Journal Will Produce Insert In Spanish
By Frank Ahrens
Washington Post Staff Writer
The Wall Street Journal will produce a weekly, tabloid-sized Spanish-language insert for the Tribune Co.'s Hoy newspapers in New York, Chicago and Los Angeles, reflecting the growing clout of the Hispanic media market.
The insert will appear on Thursdays under the Journal banner and focus on personal finance and technology, careers and small business. Articles will be culled from the Journal's American, European and Asian editions and translated into Spanish by Journal editors, said Dow Jones & Co., parent company of the Journal.
Hoy also will have access to well-known Journal columnists, such as political writers Alan Murray and John Harwood and personal-technology guru Walter Mossberg. Hoy will pay for the content, but terms were not disclosed.
"Hoy's commitment to its readers is to provide news and information on matters that are important to Hispanics in the United States," Louis Sito, Tribune publishing vice president/Hispanic media, said in a statement.
Tribune, which publishes the Los Angeles Times, Chicago Tribune, Baltimore Sun and 10 other papers and owns 26 television stations, launched the Spanish-language Hoy in New York in 1998, and expanded to Chicago last year. It plans to launch a Los Angeles edition in March.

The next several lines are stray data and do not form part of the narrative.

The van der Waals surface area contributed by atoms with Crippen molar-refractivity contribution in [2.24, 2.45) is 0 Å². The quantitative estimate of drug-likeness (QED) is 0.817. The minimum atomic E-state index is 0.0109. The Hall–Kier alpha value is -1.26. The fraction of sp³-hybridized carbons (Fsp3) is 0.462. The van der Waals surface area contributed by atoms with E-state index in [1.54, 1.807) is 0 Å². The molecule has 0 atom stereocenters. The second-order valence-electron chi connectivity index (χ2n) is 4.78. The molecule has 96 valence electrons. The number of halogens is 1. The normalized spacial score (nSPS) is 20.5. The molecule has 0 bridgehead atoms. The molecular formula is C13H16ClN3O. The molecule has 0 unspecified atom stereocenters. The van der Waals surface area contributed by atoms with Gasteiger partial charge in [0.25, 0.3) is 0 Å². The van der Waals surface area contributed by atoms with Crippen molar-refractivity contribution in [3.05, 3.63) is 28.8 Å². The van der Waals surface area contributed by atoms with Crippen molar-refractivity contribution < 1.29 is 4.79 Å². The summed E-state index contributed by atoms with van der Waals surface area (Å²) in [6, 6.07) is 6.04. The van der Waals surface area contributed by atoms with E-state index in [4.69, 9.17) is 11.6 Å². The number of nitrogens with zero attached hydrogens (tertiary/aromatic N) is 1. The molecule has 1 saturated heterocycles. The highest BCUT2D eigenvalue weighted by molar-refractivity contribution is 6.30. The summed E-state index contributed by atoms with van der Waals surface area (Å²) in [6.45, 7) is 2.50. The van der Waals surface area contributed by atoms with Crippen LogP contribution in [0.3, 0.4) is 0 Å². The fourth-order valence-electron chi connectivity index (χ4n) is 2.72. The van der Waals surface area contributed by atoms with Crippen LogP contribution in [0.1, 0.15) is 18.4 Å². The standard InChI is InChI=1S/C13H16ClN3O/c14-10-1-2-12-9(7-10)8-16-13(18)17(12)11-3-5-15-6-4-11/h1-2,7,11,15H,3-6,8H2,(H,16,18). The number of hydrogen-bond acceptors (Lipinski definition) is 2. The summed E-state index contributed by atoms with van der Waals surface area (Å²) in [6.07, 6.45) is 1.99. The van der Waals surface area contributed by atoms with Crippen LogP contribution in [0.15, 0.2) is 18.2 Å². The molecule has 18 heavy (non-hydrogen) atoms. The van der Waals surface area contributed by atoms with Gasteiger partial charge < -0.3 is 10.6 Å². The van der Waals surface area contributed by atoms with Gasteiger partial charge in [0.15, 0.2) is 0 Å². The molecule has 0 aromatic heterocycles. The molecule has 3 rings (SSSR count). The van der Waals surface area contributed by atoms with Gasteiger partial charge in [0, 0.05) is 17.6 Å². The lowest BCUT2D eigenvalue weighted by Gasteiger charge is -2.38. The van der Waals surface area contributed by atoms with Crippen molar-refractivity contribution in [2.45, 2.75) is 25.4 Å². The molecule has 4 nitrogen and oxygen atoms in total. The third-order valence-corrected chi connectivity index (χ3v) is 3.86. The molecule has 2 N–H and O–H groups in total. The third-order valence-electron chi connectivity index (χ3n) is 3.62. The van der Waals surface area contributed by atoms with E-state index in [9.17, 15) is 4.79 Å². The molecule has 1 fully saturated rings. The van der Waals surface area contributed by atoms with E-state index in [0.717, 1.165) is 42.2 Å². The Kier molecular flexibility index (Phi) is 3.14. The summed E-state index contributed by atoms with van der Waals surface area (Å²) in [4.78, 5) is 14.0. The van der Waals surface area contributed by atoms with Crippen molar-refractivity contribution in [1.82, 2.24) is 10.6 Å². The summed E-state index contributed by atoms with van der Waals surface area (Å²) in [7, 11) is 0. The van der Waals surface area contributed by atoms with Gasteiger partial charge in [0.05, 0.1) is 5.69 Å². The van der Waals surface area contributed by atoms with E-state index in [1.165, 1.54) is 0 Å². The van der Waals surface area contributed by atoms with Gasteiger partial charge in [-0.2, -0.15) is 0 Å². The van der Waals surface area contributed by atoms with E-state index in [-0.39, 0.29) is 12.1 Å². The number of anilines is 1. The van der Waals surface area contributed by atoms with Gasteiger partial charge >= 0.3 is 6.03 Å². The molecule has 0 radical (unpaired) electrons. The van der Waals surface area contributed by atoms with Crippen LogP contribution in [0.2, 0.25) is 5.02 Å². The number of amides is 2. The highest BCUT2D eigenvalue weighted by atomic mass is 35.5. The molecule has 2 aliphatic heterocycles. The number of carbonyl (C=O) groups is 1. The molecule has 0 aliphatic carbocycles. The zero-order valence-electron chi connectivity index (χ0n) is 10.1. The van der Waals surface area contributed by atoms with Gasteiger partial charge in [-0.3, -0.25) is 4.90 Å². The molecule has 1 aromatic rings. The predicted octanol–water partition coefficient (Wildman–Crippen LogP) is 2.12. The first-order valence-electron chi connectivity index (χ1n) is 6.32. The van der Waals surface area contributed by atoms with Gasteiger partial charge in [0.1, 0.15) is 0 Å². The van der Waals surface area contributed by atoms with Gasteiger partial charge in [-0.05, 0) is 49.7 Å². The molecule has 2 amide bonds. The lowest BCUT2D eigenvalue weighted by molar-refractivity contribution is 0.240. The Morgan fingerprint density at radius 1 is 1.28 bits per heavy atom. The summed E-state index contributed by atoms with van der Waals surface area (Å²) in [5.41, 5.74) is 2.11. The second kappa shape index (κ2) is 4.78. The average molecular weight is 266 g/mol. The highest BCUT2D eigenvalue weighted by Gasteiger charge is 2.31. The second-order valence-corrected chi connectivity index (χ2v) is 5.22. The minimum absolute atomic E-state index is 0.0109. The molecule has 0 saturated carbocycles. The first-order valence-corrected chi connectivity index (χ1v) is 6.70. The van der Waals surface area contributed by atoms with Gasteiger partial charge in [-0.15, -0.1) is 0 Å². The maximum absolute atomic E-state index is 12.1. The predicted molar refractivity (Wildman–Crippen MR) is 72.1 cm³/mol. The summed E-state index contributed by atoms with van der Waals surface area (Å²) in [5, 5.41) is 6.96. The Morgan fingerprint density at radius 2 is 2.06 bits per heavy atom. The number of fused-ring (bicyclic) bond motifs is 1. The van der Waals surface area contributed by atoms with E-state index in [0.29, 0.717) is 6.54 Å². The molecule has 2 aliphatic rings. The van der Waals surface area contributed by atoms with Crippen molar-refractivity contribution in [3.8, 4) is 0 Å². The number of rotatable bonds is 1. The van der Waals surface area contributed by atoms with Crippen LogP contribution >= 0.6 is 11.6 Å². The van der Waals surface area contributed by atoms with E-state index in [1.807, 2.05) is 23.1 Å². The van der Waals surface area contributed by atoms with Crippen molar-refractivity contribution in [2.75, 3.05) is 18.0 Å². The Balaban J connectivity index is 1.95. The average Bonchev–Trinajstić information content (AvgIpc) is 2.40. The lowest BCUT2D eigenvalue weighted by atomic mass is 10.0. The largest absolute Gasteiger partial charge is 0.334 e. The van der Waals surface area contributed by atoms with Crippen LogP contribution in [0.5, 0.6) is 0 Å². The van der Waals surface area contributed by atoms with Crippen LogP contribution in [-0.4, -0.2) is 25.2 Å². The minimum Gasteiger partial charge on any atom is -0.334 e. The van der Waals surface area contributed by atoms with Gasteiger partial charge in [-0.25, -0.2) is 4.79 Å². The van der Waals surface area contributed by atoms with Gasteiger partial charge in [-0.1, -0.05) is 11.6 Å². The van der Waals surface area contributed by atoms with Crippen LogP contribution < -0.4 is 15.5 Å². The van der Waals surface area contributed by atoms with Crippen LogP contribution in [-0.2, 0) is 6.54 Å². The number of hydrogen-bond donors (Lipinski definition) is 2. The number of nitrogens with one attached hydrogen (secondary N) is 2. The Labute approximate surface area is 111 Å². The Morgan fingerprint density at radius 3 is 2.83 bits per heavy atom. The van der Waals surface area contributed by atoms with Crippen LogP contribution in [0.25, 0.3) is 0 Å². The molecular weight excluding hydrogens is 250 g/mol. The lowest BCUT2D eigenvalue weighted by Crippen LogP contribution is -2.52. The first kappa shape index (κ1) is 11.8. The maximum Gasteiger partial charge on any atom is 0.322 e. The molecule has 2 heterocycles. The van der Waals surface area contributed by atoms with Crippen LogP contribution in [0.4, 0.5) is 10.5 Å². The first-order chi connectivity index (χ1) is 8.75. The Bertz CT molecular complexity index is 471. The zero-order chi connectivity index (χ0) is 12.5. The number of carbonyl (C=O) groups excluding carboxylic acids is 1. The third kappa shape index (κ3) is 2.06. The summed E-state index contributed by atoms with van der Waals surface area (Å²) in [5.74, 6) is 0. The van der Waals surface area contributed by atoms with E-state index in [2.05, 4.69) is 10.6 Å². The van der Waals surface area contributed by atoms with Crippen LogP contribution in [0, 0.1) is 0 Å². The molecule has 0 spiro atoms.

The Journal publishes a weekly section for the Washington Hispanic and provides daily pages for Latin American newspapers.
"We are excited to serve this growing and important Spanish-language market and are pleased to be working with the dynamic Hoy newspaper group," said William E. Casey Jr., vice president/special editions of the Wall Street Journal.
Hispanics make up the nation's largest minority, with about 13 percent of the population. Marketers and demographers have compared the segment to the baby boom generation -- a fast-growing group with increasing spending power and political clout, each of which is predicted to continue expanding.
Last month, Los Angeles's La Opinion merged with New York's La Prensa/El Diario, mating the nation's largest and oldest Spanish-language newspapers and laying the foundation for a new newspaper chain, as the combined company, Impremedia LLC, promised to begin buying other papers.
Jose I. Lozano, vice chairman of Impremedia, said La Opinion had considered
partnering with the Journal but decided to stay with its own Los Angeles-based
writers to emphasize local businesses in its pages rather than print the Journal's national and international coverage.
The aim is "to help support and nurture the entrepreneurial vigor that
exists in our Latino communities by providing small-business people information
that was relevant to
the growth and development of their own enterprises," Lozano wrote in an e-mail.